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Beit Midrash Series P'ninat Mishpat

Chapter 538

Delays of a Contractor – part I

Various RabbisKiskev 19 5780
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Based on ruling 76045 of the Eretz Hemdah-Gazit Rabbinical Courts
P'ninat Mishpat (579)
Various Rabbis
537 - Incomplete Field Work
538 - Delays of a Contractor – part I
539 - Delays of a Contractor – part II
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The defendant (=def), a company that bought a property, hired the plaintiff (=pl), a metal worker, to build there a light-material warehouse, which they rented out to a business (=re), which would start paying when the warehouse was ready. The work contract, for 260,000 shekels, was signed on July 8, and states that pl is to finish within a month and a half. Def gave pl a down payment check of 100,000 shekels, but it bounced and was replaced two weeks later. The work could not start until someone else built cement foundations, which occurred on Sept. 9. Pl finished the work only on Dec. 14. Pl demands that def finish the payments (76,361 shekels) and pay for improvements requested after the contract was made (4,000 shekels). Def is countersuing because pl finished the job late, which cost them lost rent (30,000 shekels). Also, pl refused to work when def had subcontractors with Arab workers at the site. This threat forced def to spend more money on workers. Pl says that this was necessary because of a spate of terrorist attacks at the time.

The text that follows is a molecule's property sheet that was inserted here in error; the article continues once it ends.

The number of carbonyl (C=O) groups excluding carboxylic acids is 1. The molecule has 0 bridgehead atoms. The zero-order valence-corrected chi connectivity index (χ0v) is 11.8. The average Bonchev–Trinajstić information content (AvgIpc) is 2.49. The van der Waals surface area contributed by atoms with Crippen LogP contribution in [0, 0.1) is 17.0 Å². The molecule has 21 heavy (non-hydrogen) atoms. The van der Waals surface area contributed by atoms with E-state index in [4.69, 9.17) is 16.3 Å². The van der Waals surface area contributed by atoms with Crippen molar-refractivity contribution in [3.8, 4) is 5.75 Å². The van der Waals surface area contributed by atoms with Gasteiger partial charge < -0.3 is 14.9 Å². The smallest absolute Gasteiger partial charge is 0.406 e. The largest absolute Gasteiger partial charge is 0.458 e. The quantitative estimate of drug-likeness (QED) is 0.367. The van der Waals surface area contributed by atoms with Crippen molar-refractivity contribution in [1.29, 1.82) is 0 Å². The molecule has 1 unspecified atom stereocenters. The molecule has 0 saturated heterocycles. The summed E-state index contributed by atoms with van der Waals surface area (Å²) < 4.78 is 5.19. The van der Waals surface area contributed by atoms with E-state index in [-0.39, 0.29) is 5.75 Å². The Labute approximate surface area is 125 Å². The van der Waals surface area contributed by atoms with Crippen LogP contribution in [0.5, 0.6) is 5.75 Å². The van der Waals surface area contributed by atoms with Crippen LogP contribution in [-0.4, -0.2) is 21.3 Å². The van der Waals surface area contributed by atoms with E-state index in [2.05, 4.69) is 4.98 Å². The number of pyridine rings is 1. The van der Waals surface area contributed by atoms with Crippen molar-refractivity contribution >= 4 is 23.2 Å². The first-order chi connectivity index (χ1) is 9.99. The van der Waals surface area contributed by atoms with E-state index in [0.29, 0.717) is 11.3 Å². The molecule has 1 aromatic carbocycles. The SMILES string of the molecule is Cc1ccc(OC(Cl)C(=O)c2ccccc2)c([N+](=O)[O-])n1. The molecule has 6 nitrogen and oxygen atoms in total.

Ruling: Def claimed that he did not have to pay for improvements because they were mandated by the fire code inspectors and pl is thus required to use such standards. Beit din rejects def’s claim, as the agreement between the parties on building materials is binding. While pl is required to comply with fire standards, def is required to pay the difference between the cost of the agreed standards and the now required ones.

Regarding boycotting the Arab workers, while pl claimed that it had to with a specific security situation, there is strong evidence that this was his standard approach. Since he never claimed that he warned def in advance and since the standard in the field is not to make ultimatums on such a matter, pl had no right to cause def extra expenses.

How do we estimate the cost of hiring more expensive workers, considering that def had different options of how to deal with the threat? On the one hand, if a worker threatens to stop working in a manner that would cause a loss to the employer, the employer can hire others and put the cost on the worker (Shulchan Aruch, Choshen Mishpat 333:5). On the other hand, since the nature of the payment is for damages, the rule regarding damages is that we are to use the system of estimation that minimizes the damages (Bava Kama 58b). It is very difficult to calculate the difference in price between Jewish workers and non-Jewish workers. Based on compromise, we will estimate the damage based on the possibility that likely made most sense for def to have done – to delay pl’s work until after the Arab workers were finished. Our calculation is that this would have delayed the final product by another fifteen days, for which time the loss in rent would have been 9,000 shekels.

[Next time, we will focus on apportioning blame and cost for pl’s delay in finishing the work.]

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